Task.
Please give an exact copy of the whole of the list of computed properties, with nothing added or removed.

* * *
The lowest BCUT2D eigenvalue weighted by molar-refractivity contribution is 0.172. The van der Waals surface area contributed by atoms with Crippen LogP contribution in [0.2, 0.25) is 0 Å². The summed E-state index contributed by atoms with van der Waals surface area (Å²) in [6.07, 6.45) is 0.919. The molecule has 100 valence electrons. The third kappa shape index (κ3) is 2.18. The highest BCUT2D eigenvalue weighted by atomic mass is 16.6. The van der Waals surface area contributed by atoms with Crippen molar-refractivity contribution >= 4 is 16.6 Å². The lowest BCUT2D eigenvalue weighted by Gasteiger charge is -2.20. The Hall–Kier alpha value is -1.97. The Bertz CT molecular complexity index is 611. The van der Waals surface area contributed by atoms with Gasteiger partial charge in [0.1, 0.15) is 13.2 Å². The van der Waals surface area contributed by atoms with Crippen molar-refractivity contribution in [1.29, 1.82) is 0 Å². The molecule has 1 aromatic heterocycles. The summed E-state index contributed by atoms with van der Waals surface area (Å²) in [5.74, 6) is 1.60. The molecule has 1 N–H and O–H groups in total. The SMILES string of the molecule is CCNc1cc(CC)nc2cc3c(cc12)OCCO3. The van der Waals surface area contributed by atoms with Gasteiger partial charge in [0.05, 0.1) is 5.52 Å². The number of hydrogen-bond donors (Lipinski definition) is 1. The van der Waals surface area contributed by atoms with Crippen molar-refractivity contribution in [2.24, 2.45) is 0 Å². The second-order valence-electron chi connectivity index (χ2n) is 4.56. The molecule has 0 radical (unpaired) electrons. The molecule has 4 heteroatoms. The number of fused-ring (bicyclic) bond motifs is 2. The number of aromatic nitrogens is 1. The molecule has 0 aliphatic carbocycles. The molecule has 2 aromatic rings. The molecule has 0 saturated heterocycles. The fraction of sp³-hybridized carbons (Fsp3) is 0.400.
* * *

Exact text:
The lowest BCUT2D eigenvalue weighted by molar-refractivity contribution is 0.172. The van der Waals surface area contributed by atoms with Crippen LogP contribution in [0.2, 0.25) is 0 Å². The summed E-state index contributed by atoms with van der Waals surface area (Å²) in [6.07, 6.45) is 0.919. The molecule has 100 valence electrons. The third kappa shape index (κ3) is 2.18. The highest BCUT2D eigenvalue weighted by atomic mass is 16.6. The van der Waals surface area contributed by atoms with Crippen molar-refractivity contribution >= 4 is 16.6 Å². The lowest BCUT2D eigenvalue weighted by Gasteiger charge is -2.20. The Hall–Kier alpha value is -1.97. The Bertz CT molecular complexity index is 611. The van der Waals surface area contributed by atoms with Gasteiger partial charge in [0.1, 0.15) is 13.2 Å². The van der Waals surface area contributed by atoms with Crippen molar-refractivity contribution in [1.29, 1.82) is 0 Å². The molecule has 1 aromatic heterocycles. The summed E-state index contributed by atoms with van der Waals surface area (Å²) in [5.74, 6) is 1.60. The molecule has 1 N–H and O–H groups in total. The SMILES string of the molecule is CCNc1cc(CC)nc2cc3c(cc12)OCCO3. The van der Waals surface area contributed by atoms with Gasteiger partial charge in [0.05, 0.1) is 5.52 Å². The number of hydrogen-bond donors (Lipinski definition) is 1. The van der Waals surface area contributed by atoms with Crippen molar-refractivity contribution in [2.24, 2.45) is 0 Å². The second-order valence-electron chi connectivity index (χ2n) is 4.56. The molecule has 0 radical (unpaired) electrons. The molecule has 4 heteroatoms. The number of fused-ring (bicyclic) bond motifs is 2. The number of aromatic nitrogens is 1. The molecule has 0 aliphatic carbocycles. The molecule has 2 aromatic rings. The molecule has 0 saturated heterocycles. The fraction of sp³-hybridized carbons (Fsp3) is 0.400.